Industry veteran and current Chairman of Wynn Resorts, Phil Satre, was the opening keynote speaker at the Casino Marketing + Technology Conference this week. He joined Raving Consulting co-owner Deana Scott on stage for an extended Q&A session. Raving organizes the annual conference, which is being held in Reno for the first time after 22 years in Las Vegas.
Satre told the crowd about the major differences between Harrah’s (where he retired as chairman after 25 years) and Wynn.
“We were marketing-based (at Harrah’s). We targeted a middle-class customer with a good, but modest, budget. Our customers were high frequency, very gaming oriented and slot oriented. They loved the buffet and the parties that we held.”
“Steve Wynn’s approach was, ‘I’m going to compete on product. I don’t want anyone to have a better product than mine.’ And he spent money to achieve that goal, because he wanted the luxury customer.”
Toward that end, Satre said, “At Wynn Las Vegas, 60% to 70% of revenues are not from gaming. Sales per square foot (at the Wynn retail outlets) are better than they are on Rodeo Drive. That customer comes in and is focused on a luxury shopping experience, a luxury food and beverage experience, and a luxury hotel experience. So our casino isn’t the driver. It’s very important, but not the main driver (of revenues).”
Satre pointed to another difference between Harrah’s and Wynn. Steve Wynn thought slot machines were ugly. They destroyed the décor that he had worked so hard on and spent so much money on. All of a sudden, there’s this huge sign over a slot machine that’s flashing and competing with his beautiful chandeliers. That was always humorous to me. I really enjoyed interacting with customers and I knew they loved those machines.”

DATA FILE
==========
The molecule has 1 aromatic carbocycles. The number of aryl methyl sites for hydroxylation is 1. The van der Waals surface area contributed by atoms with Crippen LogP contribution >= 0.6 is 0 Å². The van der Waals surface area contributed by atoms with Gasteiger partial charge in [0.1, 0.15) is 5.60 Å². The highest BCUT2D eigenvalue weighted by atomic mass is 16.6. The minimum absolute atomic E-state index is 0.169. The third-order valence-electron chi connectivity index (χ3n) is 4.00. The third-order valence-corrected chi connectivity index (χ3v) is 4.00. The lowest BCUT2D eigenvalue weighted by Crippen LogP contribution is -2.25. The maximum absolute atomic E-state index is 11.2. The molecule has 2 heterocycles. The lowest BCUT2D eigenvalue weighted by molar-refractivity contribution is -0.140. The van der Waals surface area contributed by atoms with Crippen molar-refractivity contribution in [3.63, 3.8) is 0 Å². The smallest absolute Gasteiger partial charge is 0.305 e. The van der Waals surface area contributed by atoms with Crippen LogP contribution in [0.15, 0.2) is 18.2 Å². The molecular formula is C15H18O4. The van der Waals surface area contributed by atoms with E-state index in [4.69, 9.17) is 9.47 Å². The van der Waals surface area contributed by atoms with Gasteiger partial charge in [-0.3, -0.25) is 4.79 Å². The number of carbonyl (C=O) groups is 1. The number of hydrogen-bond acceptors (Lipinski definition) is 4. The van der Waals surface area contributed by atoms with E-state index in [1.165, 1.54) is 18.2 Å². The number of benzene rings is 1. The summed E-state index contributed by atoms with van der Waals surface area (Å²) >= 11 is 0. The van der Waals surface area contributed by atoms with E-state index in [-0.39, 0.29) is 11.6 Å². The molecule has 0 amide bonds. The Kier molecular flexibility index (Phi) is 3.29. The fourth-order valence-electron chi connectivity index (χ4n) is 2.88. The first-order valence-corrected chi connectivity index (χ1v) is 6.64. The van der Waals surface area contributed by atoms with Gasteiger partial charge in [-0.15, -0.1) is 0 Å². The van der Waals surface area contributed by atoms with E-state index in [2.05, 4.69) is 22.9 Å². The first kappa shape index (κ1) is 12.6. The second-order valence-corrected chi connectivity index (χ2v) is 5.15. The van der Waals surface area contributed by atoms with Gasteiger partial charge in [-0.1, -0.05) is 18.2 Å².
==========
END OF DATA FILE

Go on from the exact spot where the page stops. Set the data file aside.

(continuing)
When asked what concerned him about the future of gaming, Satre expressed concerns about online sports betting and artificial intelligence. About AI, he said that knowing about your customers was vital, but if it goes to far with AI, “it could be viewed as invading their privacy.”
While he’s excited about online-casino games, he cited “some risks with sports betting that we couldn’t see when we changed the law.” He added that he had some trepidation about the ability to monitor betting effectively, in order to prevent problem-gaming and underage issues and underage.
No one in gaming has a better resume than Satre. In addition to his current role heading the Wynn casino properties in Las Vegas, Macau, and Boston, he served in virtually every executive position at Harrah’s, where he started his gaming career as their legal counsel before retiring as chairman of the board after 25 years. As a Stanford graduate and young lawyer, he worked for the law firm handling Bill Harrah’s automobile dealerships. He joined the gaming organization shortly after Mr. Harrah’s death in 1978. He was a key figure in the expansion of gaming with Harrah’s, first to Atlantic City and Las Vegas, then across the country with various tribal partners.
He also served as chairman of IGT, Nordstroms, and NV Energy. He won a Lifetime Achievement award from the American Gaming Summit and was inducted into the American Gaming Association’s Hall of Fame in 2003.
On the nonprofit side, he is a director at the National Automobile Museum, a member of the Stanford University Board of Trustees, a director of the National Center for Responsible Gaming, and chairman of the National World War II Museum.